image via Creation Swap, Jordan Chesbrough
Jim Elliot is one of my favorite missionaries.
He was a missionary in Ecuador in the 1950s, attempting to bring the Gospel to the Waodani people. The Waodani were savages, and violent to those outside their tribe. You can read his journal HERE.
Elliot and his team, who included Nate Saint (you can watch his story in the film, End of the Spear), spent months trying to communicate with the Waodani. They had made some contact, and decided to set up camp in order to build a closer relationship. However, Jim and his 3 companions were killed by 10 Waodani warriors. Jim’s wife, Elizabeth, continued to minister to the Waodani. She encountered much success, as many were converted to the Gospel through the work Jim, his team, and eventually their wives would do.
Jim’s most famous quote is
He is no fool who parts with that which he cannot keep, when he is sure to be recompensed with that which he cannot lose.
But I ran across another, longer quote that is so perfect for modern-day followers of Jesus. It challenged me. I think it may challenge you, too.
“We are so utterly ordinary, so commonplace, while we profess to know a Power the twentieth century does not reckon with. But we are “harmless,” and therefore unharmed. We are spiritual pacifists, non-militants, conscientious objectors in this battle-to-the-death with principalities and powers in high places. Meekness must be had for contact with men, but brass, outspoken boldness is required to take part in the comradeship of the Cross. We are “sideliners” — coaching and criticizing the real wrestlers while content to sit by and leave the enemies of God unchallenged. The world cannot hate us, we are too much like its own. Oh that God would make us dangerous!“
“Faith” and “safe” are incompatible. Be dangerous. Live courageously.
*image credit: Creation Swap user Jordan Chesbrough
My son is a running, jumping ball of courage right now.
- He rides his 4-wheeler down our front steps.
- He jumped down 3 stairs the other day…measuring at least his height. He hit the floor, tumbled a little, and kept on running and laughing.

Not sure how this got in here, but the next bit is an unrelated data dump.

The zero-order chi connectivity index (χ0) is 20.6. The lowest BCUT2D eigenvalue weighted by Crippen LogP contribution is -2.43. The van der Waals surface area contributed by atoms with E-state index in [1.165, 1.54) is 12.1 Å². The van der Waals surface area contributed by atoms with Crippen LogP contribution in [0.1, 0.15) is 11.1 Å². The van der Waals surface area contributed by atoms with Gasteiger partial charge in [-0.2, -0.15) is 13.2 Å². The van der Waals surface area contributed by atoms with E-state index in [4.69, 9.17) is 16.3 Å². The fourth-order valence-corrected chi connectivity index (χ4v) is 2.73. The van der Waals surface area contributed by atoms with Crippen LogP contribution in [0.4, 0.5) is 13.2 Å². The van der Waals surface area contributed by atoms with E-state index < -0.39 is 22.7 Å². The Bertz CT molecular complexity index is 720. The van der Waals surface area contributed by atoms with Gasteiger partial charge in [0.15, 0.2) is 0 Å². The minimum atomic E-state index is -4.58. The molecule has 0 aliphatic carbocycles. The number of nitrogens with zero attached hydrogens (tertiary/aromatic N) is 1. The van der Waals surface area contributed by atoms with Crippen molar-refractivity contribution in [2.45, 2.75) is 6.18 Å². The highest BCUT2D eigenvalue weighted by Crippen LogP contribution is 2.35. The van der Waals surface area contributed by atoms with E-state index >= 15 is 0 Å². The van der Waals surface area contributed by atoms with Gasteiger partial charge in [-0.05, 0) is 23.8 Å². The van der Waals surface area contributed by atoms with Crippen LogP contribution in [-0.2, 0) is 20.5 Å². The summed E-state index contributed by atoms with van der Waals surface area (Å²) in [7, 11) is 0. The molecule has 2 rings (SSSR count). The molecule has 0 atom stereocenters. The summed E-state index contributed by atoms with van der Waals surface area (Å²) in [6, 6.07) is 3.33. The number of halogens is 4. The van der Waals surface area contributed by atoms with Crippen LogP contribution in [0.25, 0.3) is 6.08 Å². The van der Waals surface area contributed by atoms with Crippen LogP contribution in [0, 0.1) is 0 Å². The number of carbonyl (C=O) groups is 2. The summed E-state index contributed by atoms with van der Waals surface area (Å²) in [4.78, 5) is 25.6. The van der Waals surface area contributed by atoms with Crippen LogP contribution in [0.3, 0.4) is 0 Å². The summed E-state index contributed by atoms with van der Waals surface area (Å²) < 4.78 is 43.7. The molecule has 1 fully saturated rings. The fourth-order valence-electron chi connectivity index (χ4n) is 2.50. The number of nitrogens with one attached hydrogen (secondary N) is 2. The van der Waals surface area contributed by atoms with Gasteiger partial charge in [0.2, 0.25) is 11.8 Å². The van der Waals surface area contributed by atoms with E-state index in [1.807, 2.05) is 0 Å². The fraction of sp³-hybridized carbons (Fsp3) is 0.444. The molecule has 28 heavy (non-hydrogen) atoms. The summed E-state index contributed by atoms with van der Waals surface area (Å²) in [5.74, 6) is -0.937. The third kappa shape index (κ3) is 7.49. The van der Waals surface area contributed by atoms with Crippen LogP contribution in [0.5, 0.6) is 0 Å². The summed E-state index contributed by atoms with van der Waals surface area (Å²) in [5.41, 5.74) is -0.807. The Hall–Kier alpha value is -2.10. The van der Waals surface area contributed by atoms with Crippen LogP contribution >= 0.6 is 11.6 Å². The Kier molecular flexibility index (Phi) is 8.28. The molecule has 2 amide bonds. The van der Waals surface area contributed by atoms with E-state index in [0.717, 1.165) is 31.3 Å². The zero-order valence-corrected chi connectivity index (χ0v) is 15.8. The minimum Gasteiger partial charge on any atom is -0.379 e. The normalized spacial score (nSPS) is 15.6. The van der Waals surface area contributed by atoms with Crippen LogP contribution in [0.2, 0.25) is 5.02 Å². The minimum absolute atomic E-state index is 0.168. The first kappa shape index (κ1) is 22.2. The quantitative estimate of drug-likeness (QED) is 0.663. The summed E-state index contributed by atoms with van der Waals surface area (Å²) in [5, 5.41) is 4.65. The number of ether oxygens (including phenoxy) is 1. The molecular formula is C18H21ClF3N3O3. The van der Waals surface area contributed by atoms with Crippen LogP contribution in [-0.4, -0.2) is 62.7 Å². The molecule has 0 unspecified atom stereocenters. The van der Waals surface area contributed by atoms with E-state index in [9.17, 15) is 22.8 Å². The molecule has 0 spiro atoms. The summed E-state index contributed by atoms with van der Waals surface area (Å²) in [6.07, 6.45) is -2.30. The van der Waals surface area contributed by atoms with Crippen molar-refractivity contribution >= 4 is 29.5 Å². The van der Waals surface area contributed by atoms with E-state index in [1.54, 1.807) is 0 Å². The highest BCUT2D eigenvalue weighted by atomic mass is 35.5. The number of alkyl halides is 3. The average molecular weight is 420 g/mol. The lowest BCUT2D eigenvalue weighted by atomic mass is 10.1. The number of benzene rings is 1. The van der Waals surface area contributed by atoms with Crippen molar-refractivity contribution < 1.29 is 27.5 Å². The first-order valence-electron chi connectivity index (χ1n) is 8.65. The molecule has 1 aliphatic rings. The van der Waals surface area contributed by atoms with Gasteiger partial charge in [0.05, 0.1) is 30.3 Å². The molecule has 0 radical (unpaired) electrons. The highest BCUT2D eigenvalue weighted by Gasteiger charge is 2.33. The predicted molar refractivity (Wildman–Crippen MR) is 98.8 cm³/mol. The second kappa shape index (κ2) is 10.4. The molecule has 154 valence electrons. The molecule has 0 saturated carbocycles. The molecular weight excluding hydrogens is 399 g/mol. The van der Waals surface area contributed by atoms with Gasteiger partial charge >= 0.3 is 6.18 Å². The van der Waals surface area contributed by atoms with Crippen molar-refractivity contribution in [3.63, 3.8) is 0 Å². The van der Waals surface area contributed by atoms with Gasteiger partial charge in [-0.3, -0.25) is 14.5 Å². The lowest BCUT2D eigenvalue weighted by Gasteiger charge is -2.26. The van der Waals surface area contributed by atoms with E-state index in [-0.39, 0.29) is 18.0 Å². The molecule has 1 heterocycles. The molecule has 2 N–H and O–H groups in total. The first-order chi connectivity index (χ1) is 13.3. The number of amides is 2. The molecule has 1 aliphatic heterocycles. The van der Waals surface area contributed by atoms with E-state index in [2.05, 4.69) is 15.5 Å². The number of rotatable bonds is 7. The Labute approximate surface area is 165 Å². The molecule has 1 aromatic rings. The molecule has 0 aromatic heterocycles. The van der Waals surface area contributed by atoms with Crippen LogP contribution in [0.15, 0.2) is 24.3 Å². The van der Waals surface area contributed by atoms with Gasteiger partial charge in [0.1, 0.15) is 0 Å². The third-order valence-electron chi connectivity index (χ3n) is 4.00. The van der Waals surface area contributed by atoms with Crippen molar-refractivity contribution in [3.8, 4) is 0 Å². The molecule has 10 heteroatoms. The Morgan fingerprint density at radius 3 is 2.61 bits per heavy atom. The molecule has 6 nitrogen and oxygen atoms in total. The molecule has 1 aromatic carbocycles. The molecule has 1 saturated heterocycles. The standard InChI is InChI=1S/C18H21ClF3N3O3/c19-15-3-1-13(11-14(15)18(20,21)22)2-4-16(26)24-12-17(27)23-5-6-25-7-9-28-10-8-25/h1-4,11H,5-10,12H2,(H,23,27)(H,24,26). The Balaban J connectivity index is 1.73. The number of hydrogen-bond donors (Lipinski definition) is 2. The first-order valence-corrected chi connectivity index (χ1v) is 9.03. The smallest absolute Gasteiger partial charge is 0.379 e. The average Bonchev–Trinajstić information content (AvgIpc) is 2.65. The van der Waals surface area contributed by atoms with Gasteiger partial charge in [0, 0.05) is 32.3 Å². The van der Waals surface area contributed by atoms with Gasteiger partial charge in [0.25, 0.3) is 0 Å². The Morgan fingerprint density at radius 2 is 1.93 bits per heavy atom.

- Yesterday, he rode down our driveway (a fairly steep hill) as fast as he could on his little plastic truck…which was definitely not intended to be ridden as fast or as hard as he was riding it.
- He’s not afraid (usually) of talking with a complete stranger.
- He jumped off of his bed. It’s taller than he is.
He just has this courageous spirit in him. And I fight my hardest to not discipline that out of him.
Because seeing my son do courageous things thrills my heart, and I know it’s a expression of his God-given spirit of adventure. And it would be easy for me to discipline that out of him in the name of safety and order. I could demand that he not run amuck, that he play it safe, that he walk (err…jump) a more careful path.
But I am convinced that that’s not best for him in the long run. That’s simply what’s good for me and my sanity in the short-run.
I want to encourage my son to continue to take risks. Stand up to challenges. Do things nobody else is doing. Blaze his own path. Follow his dream. And live out the calling God’s placed on his life. I want to teach my son to live dangerously. It’s much easier to rein that courage in, and point it towards Christ, than to re-program a man to live dangerously. I want to encourage him to be courageous now, and reward those small feats.
David also said to Solomon his son, “Be strong and courageous, and do the work. Do not be afraid or discouraged, for the LORD God, my God, is with you. He will not fail you or forsake you until all the work for the service of the temple of the LORD is finished. – 1 Chronicles 28:20
Have you ever been encouraged to live dangerously?
Disagree with the idea that boys (and men) living dangerously is a good thing? Feel free to push back! Click HERE to jump in the comments!